What I will say is that there could be plenty of fun in the game, if you can stand the repetition. Also, after you clear the first chapter you can unlock Turtles in Time, which was the first four-player Turtles game, and probably the first good Turtles game to be released.
Iím all for pseudo cel shading a game, but let me see the graphics rather than making the camera sit at roof height while all the action is going on at street level. Ok, so Iíve already ranted about the camera, but the point is Mutant Nightmare takes what could make a good cartoon tie-in game better and instead uses it to cut corners.
The character models are 3D, but not very detailed. The textures are nearly non existent, which you can get away with because it is a game based on a cartoon, but Iíd rather see something that looks more like a 3D version of the cartoon under my control than something thrown together in MS Paint and animated.
The animation is pretty fluid, but again you are at the eagle eye viewpoint, so they are also simple. Also, as with the gameplay, the enemies are repetitive; you beat on the same guys with maybe a few different colors, or a gun instead of their fists, and attacks all look pretty much the same. There are effects that go along with special attacks, but again they are simple and pretty low budget. Youíve seen all of this before, just not with Turtles and Triceratons.
The cutscenes are at least decent, but thatís because they are video clips from the TV series. This, on the one hand, is a nice touch because it gives you more of a feel of taking part in the events in the cartoon, but on the other itís just another way to get out of putting any actual work into the game. Why actually come up with a unique story and make cinematics telling it when you can use ready made plots which can be told through imported video?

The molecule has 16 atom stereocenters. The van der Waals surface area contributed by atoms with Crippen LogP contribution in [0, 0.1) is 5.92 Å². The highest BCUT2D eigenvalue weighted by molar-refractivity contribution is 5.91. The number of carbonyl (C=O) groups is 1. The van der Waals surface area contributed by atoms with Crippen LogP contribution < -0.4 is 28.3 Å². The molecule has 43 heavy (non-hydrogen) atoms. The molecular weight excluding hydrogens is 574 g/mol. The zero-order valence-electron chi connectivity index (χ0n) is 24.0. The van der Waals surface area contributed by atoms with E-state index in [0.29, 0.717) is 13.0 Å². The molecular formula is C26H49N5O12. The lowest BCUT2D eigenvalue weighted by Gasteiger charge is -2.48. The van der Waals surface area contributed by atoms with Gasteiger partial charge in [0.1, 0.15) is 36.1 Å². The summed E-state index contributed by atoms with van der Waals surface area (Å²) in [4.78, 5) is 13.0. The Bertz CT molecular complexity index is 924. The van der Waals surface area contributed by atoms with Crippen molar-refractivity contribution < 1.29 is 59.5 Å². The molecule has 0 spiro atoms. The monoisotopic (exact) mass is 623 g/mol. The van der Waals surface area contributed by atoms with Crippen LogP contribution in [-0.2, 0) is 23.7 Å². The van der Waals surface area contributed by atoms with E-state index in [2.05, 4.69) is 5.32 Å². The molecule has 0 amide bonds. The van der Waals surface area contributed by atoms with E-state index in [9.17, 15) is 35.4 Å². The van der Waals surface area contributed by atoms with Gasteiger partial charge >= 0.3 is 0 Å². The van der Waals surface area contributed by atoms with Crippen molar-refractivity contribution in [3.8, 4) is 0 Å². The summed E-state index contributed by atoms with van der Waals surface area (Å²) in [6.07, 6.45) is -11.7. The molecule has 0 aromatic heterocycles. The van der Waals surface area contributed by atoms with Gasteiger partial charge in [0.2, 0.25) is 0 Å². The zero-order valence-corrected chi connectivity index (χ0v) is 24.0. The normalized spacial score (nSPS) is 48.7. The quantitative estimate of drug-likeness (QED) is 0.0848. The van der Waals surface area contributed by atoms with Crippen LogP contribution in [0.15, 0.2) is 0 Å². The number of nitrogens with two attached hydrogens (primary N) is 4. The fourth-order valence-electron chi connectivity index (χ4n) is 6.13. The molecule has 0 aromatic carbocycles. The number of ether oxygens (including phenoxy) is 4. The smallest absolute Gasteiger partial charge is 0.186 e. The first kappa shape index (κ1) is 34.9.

As is typical of American cartoons the voice acting in this game is abysmal. The rest of the sound is little better. You almost want to see little ďbiffĒ and ďbamĒ sound effect bubbles rather than actually hear what theyíve put into the game. On the plus side they did include the full opening to the cartoon, but, unless youíre five years old that really isnít going to interest you.
The other music in the game is low key and thankfully so, because if it was more prominent you would just mute the TV. Effects are little better, in fact the whole game suffers from what Corporate Entertainment thinks sells to little kids: simple, stupid, and xtreme (in other words cheap and flashy and while I may like that in the women I date, it does not make a good game).
Konami is at least conscious of the fact that this isnít an A list title and has priced the game at a measly $29.99, so this is at least a cheap buy. If you have four friends who are all willing to be kids again, or four kids who need to be entertained and like Turtles then this game isnít a waste of money. There are better options, but hey, no blood, and no sex so youíre safe on those counts.
There are three episodes and over 60 missions, so if you can stand the cut-rate aspects of this title you can get your money out of the game. Just donít be surprised if after a half hour your little nieces and nephews or whoever are off playing something else.
I grew up with the Ninja Turtles so thereís a little kid somewhere who deep down wants to love this title; which is why itís sad to have to play this game. The only thing that would really make it worthwhile to me is playing through far enough to unlock Turtles in Time and then playing that. Itís sad when a game made ten years ago can out-perform one made today.